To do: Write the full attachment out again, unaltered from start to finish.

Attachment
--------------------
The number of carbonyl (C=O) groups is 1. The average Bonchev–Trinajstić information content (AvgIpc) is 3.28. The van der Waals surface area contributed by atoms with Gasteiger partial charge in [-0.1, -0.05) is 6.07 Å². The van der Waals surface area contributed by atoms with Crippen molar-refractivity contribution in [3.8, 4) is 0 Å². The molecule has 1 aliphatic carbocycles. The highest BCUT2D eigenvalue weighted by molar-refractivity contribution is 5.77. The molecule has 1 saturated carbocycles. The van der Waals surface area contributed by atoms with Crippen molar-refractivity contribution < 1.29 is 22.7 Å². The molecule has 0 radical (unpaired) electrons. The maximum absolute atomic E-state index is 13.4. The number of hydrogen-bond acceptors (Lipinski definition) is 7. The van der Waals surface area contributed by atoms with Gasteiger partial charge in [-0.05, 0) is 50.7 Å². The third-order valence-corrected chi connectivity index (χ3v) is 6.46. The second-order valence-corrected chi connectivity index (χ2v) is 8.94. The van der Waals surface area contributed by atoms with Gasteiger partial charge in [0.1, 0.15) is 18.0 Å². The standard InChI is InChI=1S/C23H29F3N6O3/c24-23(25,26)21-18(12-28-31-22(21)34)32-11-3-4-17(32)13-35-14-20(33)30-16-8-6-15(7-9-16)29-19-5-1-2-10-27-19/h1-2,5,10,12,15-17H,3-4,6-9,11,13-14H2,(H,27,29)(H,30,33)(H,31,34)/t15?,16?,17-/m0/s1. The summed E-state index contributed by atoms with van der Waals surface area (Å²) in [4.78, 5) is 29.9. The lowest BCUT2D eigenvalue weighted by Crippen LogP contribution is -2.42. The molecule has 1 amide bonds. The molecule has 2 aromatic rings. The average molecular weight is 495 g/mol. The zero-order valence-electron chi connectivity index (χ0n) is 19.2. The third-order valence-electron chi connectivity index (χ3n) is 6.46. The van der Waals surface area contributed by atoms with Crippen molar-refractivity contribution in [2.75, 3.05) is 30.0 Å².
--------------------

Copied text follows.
The number of carbonyl (C=O) groups is 1. The average Bonchev–Trinajstić information content (AvgIpc) is 3.28. The van der Waals surface area contributed by atoms with Gasteiger partial charge in [-0.1, -0.05) is 6.07 Å². The van der Waals surface area contributed by atoms with Crippen molar-refractivity contribution in [3.8, 4) is 0 Å². The molecule has 1 aliphatic carbocycles. The highest BCUT2D eigenvalue weighted by molar-refractivity contribution is 5.77. The molecule has 1 saturated carbocycles. The van der Waals surface area contributed by atoms with Crippen molar-refractivity contribution < 1.29 is 22.7 Å². The molecule has 0 radical (unpaired) electrons. The maximum absolute atomic E-state index is 13.4. The number of hydrogen-bond acceptors (Lipinski definition) is 7. The van der Waals surface area contributed by atoms with Gasteiger partial charge in [-0.05, 0) is 50.7 Å². The third-order valence-corrected chi connectivity index (χ3v) is 6.46. The second-order valence-corrected chi connectivity index (χ2v) is 8.94. The van der Waals surface area contributed by atoms with Gasteiger partial charge in [0.1, 0.15) is 18.0 Å². The standard InChI is InChI=1S/C23H29F3N6O3/c24-23(25,26)21-18(12-28-31-22(21)34)32-11-3-4-17(32)13-35-14-20(33)30-16-8-6-15(7-9-16)29-19-5-1-2-10-27-19/h1-2,5,10,12,15-17H,3-4,6-9,11,13-14H2,(H,27,29)(H,30,33)(H,31,34)/t15?,16?,17-/m0/s1. The summed E-state index contributed by atoms with van der Waals surface area (Å²) in [4.78, 5) is 29.9. The lowest BCUT2D eigenvalue weighted by Crippen LogP contribution is -2.42. The molecule has 1 amide bonds. The molecule has 2 aromatic rings. The average molecular weight is 495 g/mol. The zero-order valence-electron chi connectivity index (χ0n) is 19.2. The third-order valence-electron chi connectivity index (χ3n) is 6.46. The van der Waals surface area contributed by atoms with Crippen molar-refractivity contribution in [2.75, 3.05) is 30.0 Å².